The board is a great cheap TTL serial to USB adapter. No additional electronics really needed. Tie RX, TX and ground on the backside of the board to appropriate pins on SIO and RI to SIO 'COMMAND' pin. No other connections needed. If it doesn't work you probably hooked it to wrong pins on SIO or RX and TX are backwards. Just grab an SIO pinout.

 

These are also awesome for adding serial console ports to Linksys WRT54G routers, NAS devices, for reflashing and hacking on. The industrialized 4-port USB->serial adapters I use at work (SerialGear) use the same chips internally.

 

This is probably the cheapest and easiest SIO2PC adapter you can get.

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I found a 1-1/2" X 2-1/2" X 1" thick hobby case that will just fit the bill. I also have several old serial SIO2PC projects, so I can just remove an already cut SIO cable

 

I'd like to add a power LED and an activity LED "for show."

 

Presume that the 3.3V connection on the end of the board can be used with apx 150 Ohm resistor for the power LED?

Any suggestions as to how to connect an activity LED on the Atari side?

 

-Larry

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The breakout board has pins for RX/TX LED's and two surface mount LED's on-board.... not so sure about power. I have the LED's covered on mine..... kinda redundant IMHO with SIO... I can just listen to tell it's working or watch the sector counter climb on the PC side.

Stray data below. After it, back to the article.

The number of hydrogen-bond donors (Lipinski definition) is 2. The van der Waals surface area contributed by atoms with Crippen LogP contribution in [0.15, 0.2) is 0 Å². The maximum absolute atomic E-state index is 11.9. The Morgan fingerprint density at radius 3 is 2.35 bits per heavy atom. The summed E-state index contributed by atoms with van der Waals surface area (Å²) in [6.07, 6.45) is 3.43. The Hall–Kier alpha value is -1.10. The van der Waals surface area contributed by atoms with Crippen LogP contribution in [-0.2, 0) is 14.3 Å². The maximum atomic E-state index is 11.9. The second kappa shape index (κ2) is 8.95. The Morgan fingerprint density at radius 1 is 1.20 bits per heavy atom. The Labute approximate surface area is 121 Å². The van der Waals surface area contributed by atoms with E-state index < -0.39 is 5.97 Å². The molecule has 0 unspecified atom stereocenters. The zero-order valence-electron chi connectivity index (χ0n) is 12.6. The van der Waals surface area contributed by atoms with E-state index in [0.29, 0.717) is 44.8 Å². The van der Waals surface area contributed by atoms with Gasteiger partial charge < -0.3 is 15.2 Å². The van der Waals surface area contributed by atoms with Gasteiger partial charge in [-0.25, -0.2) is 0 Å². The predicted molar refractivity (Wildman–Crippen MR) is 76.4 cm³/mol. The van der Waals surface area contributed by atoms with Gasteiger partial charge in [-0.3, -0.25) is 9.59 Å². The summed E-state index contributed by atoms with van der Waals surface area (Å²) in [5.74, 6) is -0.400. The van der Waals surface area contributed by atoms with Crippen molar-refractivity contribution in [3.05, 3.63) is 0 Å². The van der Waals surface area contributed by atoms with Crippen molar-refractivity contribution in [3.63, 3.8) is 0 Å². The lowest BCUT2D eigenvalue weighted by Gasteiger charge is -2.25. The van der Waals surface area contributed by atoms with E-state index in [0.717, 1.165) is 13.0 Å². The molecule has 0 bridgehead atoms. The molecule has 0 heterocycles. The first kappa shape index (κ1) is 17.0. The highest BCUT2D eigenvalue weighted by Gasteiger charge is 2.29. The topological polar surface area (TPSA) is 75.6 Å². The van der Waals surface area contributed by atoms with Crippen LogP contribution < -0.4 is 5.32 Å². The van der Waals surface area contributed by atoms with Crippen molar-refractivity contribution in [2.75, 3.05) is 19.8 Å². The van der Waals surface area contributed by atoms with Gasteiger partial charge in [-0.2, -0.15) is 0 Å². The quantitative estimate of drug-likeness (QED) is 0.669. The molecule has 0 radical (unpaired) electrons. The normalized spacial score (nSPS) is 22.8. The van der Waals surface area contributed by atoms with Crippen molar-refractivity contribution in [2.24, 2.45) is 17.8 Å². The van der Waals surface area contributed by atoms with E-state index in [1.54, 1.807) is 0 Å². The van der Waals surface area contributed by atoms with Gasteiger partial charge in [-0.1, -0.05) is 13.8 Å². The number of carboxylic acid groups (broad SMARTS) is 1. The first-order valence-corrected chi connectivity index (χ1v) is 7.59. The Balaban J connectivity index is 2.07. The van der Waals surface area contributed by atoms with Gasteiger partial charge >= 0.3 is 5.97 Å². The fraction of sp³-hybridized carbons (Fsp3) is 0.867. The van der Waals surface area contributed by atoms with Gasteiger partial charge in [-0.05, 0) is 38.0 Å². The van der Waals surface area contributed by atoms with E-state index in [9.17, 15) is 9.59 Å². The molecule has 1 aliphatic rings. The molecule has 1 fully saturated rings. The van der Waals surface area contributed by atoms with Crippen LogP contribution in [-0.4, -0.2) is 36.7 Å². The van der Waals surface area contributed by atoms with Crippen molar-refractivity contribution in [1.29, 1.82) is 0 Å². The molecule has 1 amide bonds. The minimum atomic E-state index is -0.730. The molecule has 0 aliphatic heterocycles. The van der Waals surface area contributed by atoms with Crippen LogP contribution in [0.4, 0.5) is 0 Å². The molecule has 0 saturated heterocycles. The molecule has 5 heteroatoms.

This adapter works fine with SIO2OSX and SIOServer as well for mac users without real serial ports BTW.

Edited by kogden

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Thanks. I see on the schematic the two LED's that you mention. Since mine will be cased (hopefully), I'm probably not going to be able to use those. However, I do see the TXLED and RXLED solder rings, so I hope to use those for the external LED's. Quite a little board for $15 -- or even better at $10!

 

-Larry

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Thanks. I see on the schematic the two LED's that you mention. Since mine will be cased (hopefully), I'm probably not going to be able to use those. However, I do see the TXLED and RXLED solder rings, so I hope to use those for the external LED's. Quite a little board for $15 -- or even better at $10!

 

-Larry

 

Larry, if you wan't a general purpose power+activity LED, you can wire it to the SIO7 line with a proper resistor. SIO7 is pulled high when there is no SIO activity but the computer is ON, so it can be used as a Power ON indicator, and is pulled low when commands are sent/received, thus can serve as an activity indicator and you can combine the two functions into one LED which would be the most cost effective "luxury" you can add to your SIO2PC.

Edited by atari8warez

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The board was the FTDI FT232RL Breakout Board from SparkFun available here for $15....got mine when they were on sale for $10:

http://www.sparkfun.com/products/718

 

post-30429-0-30158600-1340246798_thumb.jpg

 

I remember when these were $6 each. prices sure have gone up.

I found another site selling a similar breakout board for $9 w $3 shipping

 

Actually..... I like that one better, I'll have to remember that. It's a little smaller and all required pins are at back of board. $6 cheaper too. The jumper selectable voltage is handy. At that price even if you don't use it much it's worth getting.

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In the web page instructions by the original poster, he suggests using female pin headers, inserted through, and soldered to the back of board. This would allow using a plug-in jumper, inserted in the pin header. Is that what you did? Is there a potential problem soldering directly to the board? Assuming that you didn't want to move it, seems like a surer connection if soldered directly to the board. (?)